Thursday, 30 May 2013

Seeds of a new North Korean literature

North Koreans in exile are the only North Koreans who right now have any chance of having their voices heard; the May issue of the on-line magazine Words Without Borders lets us listen to seven of them.

Guest-editor Shirley Lee, who also edits New Focus International, a website offering analysis of news from North Korea, told me her aim: “I hope to provide a record of the scattering of the first seeds of a non-state North Korean literature, which allows North Korea's writers to reclaim their language and literature from their politicians. It sounds a bit grand, but the emphasis is on 'seeds'. I would like to think that we are witnessing the beginnings of a new North Korean literature, that is written in something other than the language of the regime.”

If North Koreans are to reclaim their language from their politicians, they must be able to distinguish truth from lies.  Lee has selected pieces that all deal, in differing ways, with exiles’ struggles to understand that the dark fantasies the regime spun them at home were precisely that: fantasies, and not reality.  Beneath this overarching theme, three concerns recur: drugs, maternal love, and hunger.

Did you know North Korea has a large population of junkies?  Or that the regime, as a (presumably?) unintended consequence of trying to raise foreign capital by selling drugs abroad, has encouraged large numbers of its own people into becoming pushers and users?  If these are new ideas to you, as they were to me, then read the only fictional offering in the issue, After The Gunshot, by Lee Ji Myung, translated by Shirley Lee, which is about drug smugglers on the Sino-North Korean border, or A Blackened Land, a memoir by Kim Yeon-seul, translated by Sora Kim-Russell. This is an account of the devastating effects of crystal meth addiction. When the content is so distressingly compelling, it feels wrong to comment, even positively, on the style, but, through the veil of translation, this struck me as strong writing. Here Kim Yeon-seul describes her junkie husband lighting-up: “When he rolled (crystal meth) up in the shiny aluminum lining of a cigarette pack and touched the lighter to it, bluish gray smoke would curl up from it, like a cobra dancing to a flute.”  Isn’t that an apt simile, beautifully ugly and sinister?

Meanwhile, The Poet Who Asked For Forgiveness, by Gwak Moon-an, translated by Shirley Lee, is a factual account of how a poet is bullied, as a strategy for survival, into writing a hymn praising The Party as Mother - a superhuman mother to be revered over any mere biological mother.  All North Koreans are now required to learn this hymn by heart; expressions of love between biological mothers and their children have become subversive acts.

I Want to Call Her Mother Again by Park Gui-ok, translated by Sora Kim-Russell is about stripping away the regime’s falsehood that a child’s real Mother is the Party.  It is a harrowing account of a mother’s abandonment of her children in a potato field, so they can have a chance of a better life, in South Korea. Park Gui-ok is for a long time filled with resentment and hatred of her mother, but after thirteen years of freedom she is able to understand that her mother was not to blame for her suffering: “All at once, the hatred and ugliness I had harbored toward her turned to longing and flooded my heart. How she must have suffered! How bad things must have been for her to abandon her babies! When I think back on that potato field all those years ago, the image of my mother removing all of her clothes, dressing me and my younger sibling in them, and keeping nothing but a layer of tattered rags for herself fills me with such pain. Now, as I picture her hands, blistered and scratched from digging through the frozen earth in search of even a single potato no bigger than a bean, the memory tears at my heart.”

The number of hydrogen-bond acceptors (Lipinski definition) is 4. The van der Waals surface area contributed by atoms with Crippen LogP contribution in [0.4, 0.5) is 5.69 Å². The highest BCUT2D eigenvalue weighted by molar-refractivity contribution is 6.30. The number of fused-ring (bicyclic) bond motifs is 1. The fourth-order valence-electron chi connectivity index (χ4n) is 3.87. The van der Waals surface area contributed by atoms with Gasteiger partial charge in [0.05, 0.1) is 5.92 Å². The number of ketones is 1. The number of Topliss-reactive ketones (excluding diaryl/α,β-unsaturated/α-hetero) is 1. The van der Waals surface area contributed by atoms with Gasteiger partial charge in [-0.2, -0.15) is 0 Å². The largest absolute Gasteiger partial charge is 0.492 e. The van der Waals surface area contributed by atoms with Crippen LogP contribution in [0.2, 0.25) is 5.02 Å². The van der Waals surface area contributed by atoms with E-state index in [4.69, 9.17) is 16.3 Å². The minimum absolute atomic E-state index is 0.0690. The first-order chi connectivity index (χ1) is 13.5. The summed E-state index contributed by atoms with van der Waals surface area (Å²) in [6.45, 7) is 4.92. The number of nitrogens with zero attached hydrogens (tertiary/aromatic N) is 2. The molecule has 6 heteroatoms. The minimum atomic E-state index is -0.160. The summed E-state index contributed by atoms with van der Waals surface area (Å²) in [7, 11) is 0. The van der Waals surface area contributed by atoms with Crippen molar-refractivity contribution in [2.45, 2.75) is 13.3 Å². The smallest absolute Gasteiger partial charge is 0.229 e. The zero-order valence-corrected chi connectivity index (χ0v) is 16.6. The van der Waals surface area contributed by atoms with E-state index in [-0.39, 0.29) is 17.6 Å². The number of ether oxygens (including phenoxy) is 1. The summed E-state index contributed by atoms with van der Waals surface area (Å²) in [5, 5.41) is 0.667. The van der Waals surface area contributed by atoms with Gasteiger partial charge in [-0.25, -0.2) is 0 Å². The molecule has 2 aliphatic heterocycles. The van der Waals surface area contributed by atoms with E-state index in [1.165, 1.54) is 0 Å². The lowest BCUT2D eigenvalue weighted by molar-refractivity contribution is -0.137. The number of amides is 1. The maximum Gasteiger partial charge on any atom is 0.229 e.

And so to hunger. The Arduous March by Ji Hyun-ah, translated by Sora Kim-Russell, and A Rice Story by Kim Sung-min, translated by Shirley Lee, are both about the struggle to survive famine. A Rice Story is billed as a poem, although in English it reads more like brief and vivid prose.  It was written during a campaign in South Korea urging people to eat more rice as there was a glut of the stuff. Kim Sung-min compares this situation with that over the border: “The greens that have been dried for three days, the roots of trees gnawed and abandoned by beasts in the mountains, and one small sack of barley—mixed together on the stove. Food bartered for your sister’s chastity. Rub your stinging eyes, make sure the smoke rises into the night. So what if I’m a father who’s let his children starve? I’ve shaken hands with this enemy, life, just to stay alive, to stay alive. Facing those who grip their spoons and wait by empty bowls, Seoul is left with too much rice.”

Pillow, a poem by Jang Jin-sung, translated by Shirley Lee, combines the two motifs of motherhood, and hunger. It presents a mother lying to her son about the contents of a sack, to motivate him to go to school:
                        The ultimate act of motherhood
Was a rice-pillow lie
For deceiving her beloved son
The final pang of hunger
Was a pillar of faith giving way
For the ruin of a young boy’s life

I urge you to read the rest of Pillow, and all the other pieces in the May issue of Words Without Borders.  Find them at New Focus International is at